With a new heat wave rapidly approaching, doctors, researchers and scientists alike are all proposing ways to beat the heat safely. New research suggest electric fans may not be the healthiest way to maintain your cool.
According to the Center for Disease and Control and Prevention (CDC), heat waves are one of the most fatal weather-related risks in the U.S. They account for more deaths than other climate conditions such as tornadoes, hurricanes, floods and earthquakes combined. Heat waves also increase health risk such as a heat stroke.
In light of the 46 deaths across the nation due to heat waves this summer alone and the 30,000 that occurred in Europe during August 2003, The Cochrane Review by Gupta set out to generate substantial evidence determining the effect electric fans may have on one’s health.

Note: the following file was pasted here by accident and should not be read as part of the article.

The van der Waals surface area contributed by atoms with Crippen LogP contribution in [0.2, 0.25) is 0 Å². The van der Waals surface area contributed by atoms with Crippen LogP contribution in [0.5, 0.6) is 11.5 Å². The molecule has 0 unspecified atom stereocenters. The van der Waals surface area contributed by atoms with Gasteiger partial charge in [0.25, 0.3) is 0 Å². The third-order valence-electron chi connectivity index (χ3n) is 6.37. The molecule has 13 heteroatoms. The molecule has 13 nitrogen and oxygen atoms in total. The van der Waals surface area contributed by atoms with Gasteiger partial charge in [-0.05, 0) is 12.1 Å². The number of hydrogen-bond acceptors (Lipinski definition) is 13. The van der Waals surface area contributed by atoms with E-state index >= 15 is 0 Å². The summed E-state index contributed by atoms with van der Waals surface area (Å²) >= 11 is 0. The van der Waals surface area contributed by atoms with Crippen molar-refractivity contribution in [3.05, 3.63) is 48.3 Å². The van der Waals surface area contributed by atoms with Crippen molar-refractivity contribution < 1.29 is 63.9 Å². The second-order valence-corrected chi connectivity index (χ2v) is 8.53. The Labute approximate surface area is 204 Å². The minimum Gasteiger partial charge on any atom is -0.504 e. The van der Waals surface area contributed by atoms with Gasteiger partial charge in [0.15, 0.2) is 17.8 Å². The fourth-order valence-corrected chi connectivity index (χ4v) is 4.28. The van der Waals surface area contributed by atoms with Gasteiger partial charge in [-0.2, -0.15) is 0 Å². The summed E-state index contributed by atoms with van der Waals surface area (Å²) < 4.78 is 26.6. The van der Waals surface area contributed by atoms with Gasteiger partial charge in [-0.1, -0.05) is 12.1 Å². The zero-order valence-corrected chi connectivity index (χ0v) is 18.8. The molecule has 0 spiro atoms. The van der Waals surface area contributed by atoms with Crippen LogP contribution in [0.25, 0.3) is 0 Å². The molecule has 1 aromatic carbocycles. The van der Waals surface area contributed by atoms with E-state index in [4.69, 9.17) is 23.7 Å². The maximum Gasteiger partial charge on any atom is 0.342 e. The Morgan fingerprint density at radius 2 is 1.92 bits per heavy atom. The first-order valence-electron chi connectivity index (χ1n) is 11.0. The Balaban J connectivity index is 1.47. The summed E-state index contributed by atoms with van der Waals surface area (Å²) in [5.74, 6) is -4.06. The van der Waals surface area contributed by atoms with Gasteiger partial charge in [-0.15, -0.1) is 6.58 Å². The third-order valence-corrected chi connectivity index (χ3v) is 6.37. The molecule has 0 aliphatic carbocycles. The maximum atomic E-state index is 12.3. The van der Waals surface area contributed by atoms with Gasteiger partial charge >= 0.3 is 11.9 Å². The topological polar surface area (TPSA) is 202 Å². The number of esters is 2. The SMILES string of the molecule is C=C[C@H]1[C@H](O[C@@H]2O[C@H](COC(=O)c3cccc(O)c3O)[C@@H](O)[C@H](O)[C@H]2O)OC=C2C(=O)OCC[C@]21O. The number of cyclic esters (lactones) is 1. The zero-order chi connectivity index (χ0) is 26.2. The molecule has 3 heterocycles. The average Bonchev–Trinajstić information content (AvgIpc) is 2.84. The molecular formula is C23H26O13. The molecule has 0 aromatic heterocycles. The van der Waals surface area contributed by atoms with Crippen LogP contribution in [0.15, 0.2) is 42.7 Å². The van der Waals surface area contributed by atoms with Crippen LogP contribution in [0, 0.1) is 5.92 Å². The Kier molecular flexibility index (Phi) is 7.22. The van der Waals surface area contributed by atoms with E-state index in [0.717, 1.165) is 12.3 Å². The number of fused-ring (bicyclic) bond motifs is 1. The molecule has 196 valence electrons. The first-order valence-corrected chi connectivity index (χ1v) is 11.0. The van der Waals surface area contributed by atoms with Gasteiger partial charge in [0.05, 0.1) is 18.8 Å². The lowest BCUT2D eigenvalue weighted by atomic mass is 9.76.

The Cochrane Review found there is inconclusive evidence to support whether or not electric fans may cause an adverse effect on one’s health. Through the assistance of independent review authors and the analysis of published and unpublished works regarding electric fans, data does not resolve uncertainties about the health effects of electric fans during heat waves.
There still remain physicians who believe in the adverse effects of the electric fans because it is said when temperatures are above 35 degree Celsius (95 degree Fahrenheit) the fan may lead to an increase in heat gain. Though there are no concrete evidence, it is believed a fan that blows out excessive hot air on an already hot body, can increase one’s chances of dehydration and other health problems.
The Cochrane Review states people who make decision regarding an electric fan should bear in mind local policies and guidelines when making their purchase.
Here are warning signs that suggest heat exhaustion:
- Heavy sweating
- Muscle cramps
- Nausea or vomiting
Here are steps you can take to avoid heat exhaustion:
- Drink cool, nonalcoholic beverages.
- Take a cool shower, bath, or sponge bath.
- Seek an air-conditioned environment.
- Wear lightweight clothing.
For more information regarding this study visit The Cochrane Library.